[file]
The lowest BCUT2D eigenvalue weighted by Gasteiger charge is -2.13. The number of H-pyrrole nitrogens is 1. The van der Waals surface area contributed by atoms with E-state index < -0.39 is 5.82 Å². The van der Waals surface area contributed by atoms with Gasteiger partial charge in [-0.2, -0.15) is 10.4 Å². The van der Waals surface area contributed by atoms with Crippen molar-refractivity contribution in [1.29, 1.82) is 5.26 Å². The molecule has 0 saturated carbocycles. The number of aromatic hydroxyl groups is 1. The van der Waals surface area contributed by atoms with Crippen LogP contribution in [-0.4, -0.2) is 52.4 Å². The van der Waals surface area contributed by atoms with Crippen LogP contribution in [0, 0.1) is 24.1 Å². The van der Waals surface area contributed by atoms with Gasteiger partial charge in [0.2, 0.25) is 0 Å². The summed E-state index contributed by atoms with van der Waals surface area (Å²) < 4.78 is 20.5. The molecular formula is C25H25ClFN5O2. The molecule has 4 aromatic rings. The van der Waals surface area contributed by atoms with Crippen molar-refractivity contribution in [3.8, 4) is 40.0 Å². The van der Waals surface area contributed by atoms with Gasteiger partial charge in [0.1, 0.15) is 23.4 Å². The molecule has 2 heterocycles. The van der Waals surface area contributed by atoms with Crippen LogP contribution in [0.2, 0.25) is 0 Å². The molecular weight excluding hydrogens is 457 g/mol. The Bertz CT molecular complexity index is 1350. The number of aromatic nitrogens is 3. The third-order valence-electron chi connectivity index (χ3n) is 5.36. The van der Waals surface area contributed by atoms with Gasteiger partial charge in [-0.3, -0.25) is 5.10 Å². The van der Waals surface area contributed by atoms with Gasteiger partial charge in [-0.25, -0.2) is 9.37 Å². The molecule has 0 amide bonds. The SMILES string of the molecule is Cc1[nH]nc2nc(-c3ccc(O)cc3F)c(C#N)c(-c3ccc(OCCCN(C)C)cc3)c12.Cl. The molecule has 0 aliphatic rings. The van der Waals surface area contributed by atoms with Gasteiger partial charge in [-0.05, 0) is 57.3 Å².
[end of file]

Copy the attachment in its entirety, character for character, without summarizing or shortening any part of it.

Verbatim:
The lowest BCUT2D eigenvalue weighted by Gasteiger charge is -2.13. The number of H-pyrrole nitrogens is 1. The van der Waals surface area contributed by atoms with E-state index < -0.39 is 5.82 Å². The van der Waals surface area contributed by atoms with Gasteiger partial charge in [-0.2, -0.15) is 10.4 Å². The van der Waals surface area contributed by atoms with Crippen molar-refractivity contribution in [1.29, 1.82) is 5.26 Å². The molecule has 0 saturated carbocycles. The number of aromatic hydroxyl groups is 1. The van der Waals surface area contributed by atoms with Crippen LogP contribution in [-0.4, -0.2) is 52.4 Å². The van der Waals surface area contributed by atoms with Crippen LogP contribution in [0, 0.1) is 24.1 Å². The van der Waals surface area contributed by atoms with Gasteiger partial charge in [0.2, 0.25) is 0 Å². The summed E-state index contributed by atoms with van der Waals surface area (Å²) < 4.78 is 20.5. The molecular formula is C25H25ClFN5O2. The molecule has 4 aromatic rings. The van der Waals surface area contributed by atoms with Crippen molar-refractivity contribution in [3.8, 4) is 40.0 Å². The van der Waals surface area contributed by atoms with Gasteiger partial charge in [0.1, 0.15) is 23.4 Å². The molecule has 2 heterocycles. The van der Waals surface area contributed by atoms with Crippen LogP contribution in [0.2, 0.25) is 0 Å². The molecular weight excluding hydrogens is 457 g/mol. The Bertz CT molecular complexity index is 1350. The number of aromatic nitrogens is 3. The third-order valence-electron chi connectivity index (χ3n) is 5.36. The van der Waals surface area contributed by atoms with Gasteiger partial charge in [-0.3, -0.25) is 5.10 Å². The van der Waals surface area contributed by atoms with Gasteiger partial charge in [-0.25, -0.2) is 9.37 Å². The molecule has 0 amide bonds. The SMILES string of the molecule is Cc1[nH]nc2nc(-c3ccc(O)cc3F)c(C#N)c(-c3ccc(OCCCN(C)C)cc3)c12.Cl. The molecule has 0 aliphatic rings. The van der Waals surface area contributed by atoms with Gasteiger partial charge in [-0.05, 0) is 57.3 Å².